Red Stick Farmers Market hits major milestone

An entire generation of Baton Rougeans has grown up never knowing what it’s like to be without a farmers market. This month, the Red Stick Farmers Market marks its 20th anniversary, an impressive feat given the culinary climate in which it was established.

“A lot of this stuff is common now, but in the mid-’90s it was kind of a new idea,” recalls Christopher Campany, executive director of the Windham Regional Commission in Brattleboro, Vermont, and the local farmers market’s first director.

Campany was a graduate student at the LSU School of Landscape Architecture when an urban design course inspired him to research installing a public market in Baton Rouge. His master’s thesis provided additional research on the idea, and by 1996, he, along with LSU professor emerita Suzanne Turner and a handful of community leaders, moved forward with the idea. They formed a nonprofit then named the Baton Rouge Economic and Agricultural Development Alliance, or BREADA, which would operate the farmers market.

Bell peppers and eggplant are in bountiful supply at the market in the early fall. Photo by Collin Richie.
Bell peppers and eggplant are in bountiful supply at the market in the early fall. Photo by Collin Richie.

The market was located in a surface parking lot at 300 North Blvd. The 19th Judicial District Courthouse now occupies the block.

Campany recalls that one of the biggest challenges then was educating farmers on the idea of a producer-only market where the only items sold are those produced or grown by the vendors themselves.

Opening in November 1996 with just a few farmers, the market didn’t have the variety it’s known for today. “We got nervous that all we were going to have was greens,” Campany says with a laugh.

Very quickly, farmers who were running their own farmstands, including New Roads-based Glaser’s Produce Farm and Chenier Farms from Opelousas, joined the market and began bringing a range of vegetables. Other farmers followed, along with vendors selling fresh eggs, baked goods, cheese, fruit wines and other items.

In those early days, the market began to whet the appetite of health-conscious shoppers and gourmet foods enthusiasts. It also helped farmers and consumers get to know each other. The market was building a loyal following, says BREADA Executive Director Copper Alvarez.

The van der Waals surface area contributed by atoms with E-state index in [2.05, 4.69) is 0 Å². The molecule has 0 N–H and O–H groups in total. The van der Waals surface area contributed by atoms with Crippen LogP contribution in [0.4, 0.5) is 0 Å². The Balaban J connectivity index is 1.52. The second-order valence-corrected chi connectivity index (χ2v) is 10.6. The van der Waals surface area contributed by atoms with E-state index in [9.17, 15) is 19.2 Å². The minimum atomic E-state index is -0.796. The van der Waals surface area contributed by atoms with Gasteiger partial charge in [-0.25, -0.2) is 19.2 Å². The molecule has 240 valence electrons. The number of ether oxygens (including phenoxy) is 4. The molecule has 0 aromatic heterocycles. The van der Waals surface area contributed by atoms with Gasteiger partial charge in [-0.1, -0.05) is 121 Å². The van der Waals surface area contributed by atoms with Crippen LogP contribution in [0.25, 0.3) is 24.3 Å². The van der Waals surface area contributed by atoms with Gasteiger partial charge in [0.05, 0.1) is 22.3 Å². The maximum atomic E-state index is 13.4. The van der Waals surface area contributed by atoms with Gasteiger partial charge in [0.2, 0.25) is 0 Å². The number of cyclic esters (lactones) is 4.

“We have regulars today who have been coming for 20 years,” Alvarez says. “We see them arrive early right when the market opens, so they can visit with us and talk to the farmers. A lot of them come week in and week out, and they’re a big part of our market family.”

The market also helped spark interest in the concept of sustainability, recalls Andrew Smiley, who led BREADA between 1999 and 2003.

“Now it seems like every major city in the country has initiatives to build sustainable food systems,” says Smiley, now deputy director of the Austin-based Sustainable Food Center. “But then it was new. I feel like everybody who was working on it then was taking quite a risk because there were very few models to follow. To see what it’s become is really something.”

In 2001, the market moved to its current location at Fifth and Main streets outside Main Street

Eggs and dairy, along with proteins, have become a popular addition to the market in recent years. Photo by Collin Richie.
Eggs and dairy, along with proteins, have become a popular addition to the market in recent years. Photo by Collin Richie.

Market. When the growing season is at its most productive, as many as 50 vendors sell a big variety of items outside, while another 20 vendors operate inside Main Street Market. Weekday markets take place on Tuesdays at East Baton Rouge Parish’s Main Library and Thursdays at Pennington Biomedical Research Center most of the year.

Market organizers will focus on expanding a couple of key initiatives for the future, Alvarez says. BREADA wants to increase the number of SNAP benefits recipients who shop at the market now that the technology is in place for the market to accept SNAP benefits cards. Alvarez says they also hope to grow the market’s role in helping families shop for healthy foods and cook together.

“We want to develop that next generation of shoppers and really reach out to people who don’t know about us,” she says. “We want to show them what a difference it makes to your quality of life, and that it’s that spot where you can buy fresh foods and bump into your friends and build community.” 

Anniversary celebration

BREADA and the Red Stick Farmers Market mark their 20th anniversary at the Saturday, Nov. 5, farmers market downtown beginning at 8 a.m. Events include an anniversary cake, recognition of co-founder Suzanne Turner, a demonstration by chefs Peter Sclafani and Celeste Gill, morning cocktails and more. “Harvest Days,” celebrating the fall bounty, continues all month with events at the Tuesday, Thursday and Saturday markets. For more information, go to breada.org.

This article was originally published in the November 2016 issue of 225 Magazine.